Recently, Gmail's email services (including calendar, etc) have encroached on the small business email territory.  Gmail is free and works with mobile devices.  The storage space increases everyday (it's up to approximately 8GB now).  However, a downfall to using Gmail for business is that each account is independently owned by the Gmail user, so the email account cannot be shut down by the employer and reviewed.

Ultimately, serious small businesses will stick with MS Exchange hosting, while small "mom and pop" shops will use Gmail.  The gap between the two services in the business world is still wide, but at least Gmail provides a robust and feature-rich service for free.

Wednesday, November 10, 2010

Windows Mobile Messaging (Microsoft Exchange) vs. BlackBerry BES (BlackBerry Enterprise Server)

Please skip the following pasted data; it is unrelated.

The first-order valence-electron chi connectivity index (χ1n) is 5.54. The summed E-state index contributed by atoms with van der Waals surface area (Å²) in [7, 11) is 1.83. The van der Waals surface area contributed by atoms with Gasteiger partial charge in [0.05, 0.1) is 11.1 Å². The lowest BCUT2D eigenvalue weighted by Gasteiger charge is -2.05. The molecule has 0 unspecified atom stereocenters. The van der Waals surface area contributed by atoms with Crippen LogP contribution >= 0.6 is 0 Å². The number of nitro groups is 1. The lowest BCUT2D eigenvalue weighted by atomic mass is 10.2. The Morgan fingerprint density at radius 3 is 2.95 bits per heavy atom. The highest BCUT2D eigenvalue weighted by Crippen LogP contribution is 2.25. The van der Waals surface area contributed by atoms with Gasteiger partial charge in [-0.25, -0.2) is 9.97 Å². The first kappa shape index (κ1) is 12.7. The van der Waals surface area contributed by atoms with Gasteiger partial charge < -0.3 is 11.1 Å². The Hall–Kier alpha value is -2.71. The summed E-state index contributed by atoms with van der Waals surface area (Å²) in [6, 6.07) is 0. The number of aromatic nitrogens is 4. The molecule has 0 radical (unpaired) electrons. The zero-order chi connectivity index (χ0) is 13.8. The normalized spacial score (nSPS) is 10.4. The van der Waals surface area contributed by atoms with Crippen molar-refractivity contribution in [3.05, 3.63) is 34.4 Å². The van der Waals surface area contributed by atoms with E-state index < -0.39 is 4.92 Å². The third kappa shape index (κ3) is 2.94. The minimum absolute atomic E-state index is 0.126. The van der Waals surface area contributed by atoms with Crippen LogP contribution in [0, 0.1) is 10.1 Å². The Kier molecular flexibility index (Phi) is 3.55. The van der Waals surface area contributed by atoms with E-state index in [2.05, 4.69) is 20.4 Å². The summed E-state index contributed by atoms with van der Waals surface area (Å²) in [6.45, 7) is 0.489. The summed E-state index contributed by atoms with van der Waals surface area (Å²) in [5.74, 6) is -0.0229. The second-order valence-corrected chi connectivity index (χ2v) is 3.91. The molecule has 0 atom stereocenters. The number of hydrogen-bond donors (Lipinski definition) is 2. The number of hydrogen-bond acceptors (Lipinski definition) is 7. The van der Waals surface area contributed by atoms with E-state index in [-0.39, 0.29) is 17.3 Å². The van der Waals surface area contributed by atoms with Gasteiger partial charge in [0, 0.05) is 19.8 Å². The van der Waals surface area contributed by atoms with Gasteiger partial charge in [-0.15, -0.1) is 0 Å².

In the enterprise infrastructure, 2 hand held messaging platforms are dominant: Microsoft Exchange and BlackBerry Enterprise Server (BES).  Windows Mobile phones and the iPhone use the ActiveSync MS Exchange Server information to sync up with your mailbox, whereas BlackBerry phones use a BES server.

In the current infrastructure I manage, our enterprise phones are BlackBerry devices.  The BES links up with MS Exchange.  When emails are received, they route to both servers.  The main benefit here is if the MS Exchange network account is locked out, the BES continues to be able to send and receive messages.

In terms of being a user, I still preferred the iPhone over BlackBerry as I like the iPhone's OS.  However, from an enterprise point of view, the decision makers seem to be more comfortable with a BES as it has a reputation of being more secure (whether this is true or not is a different story).

What are you experiences and thoughts on this?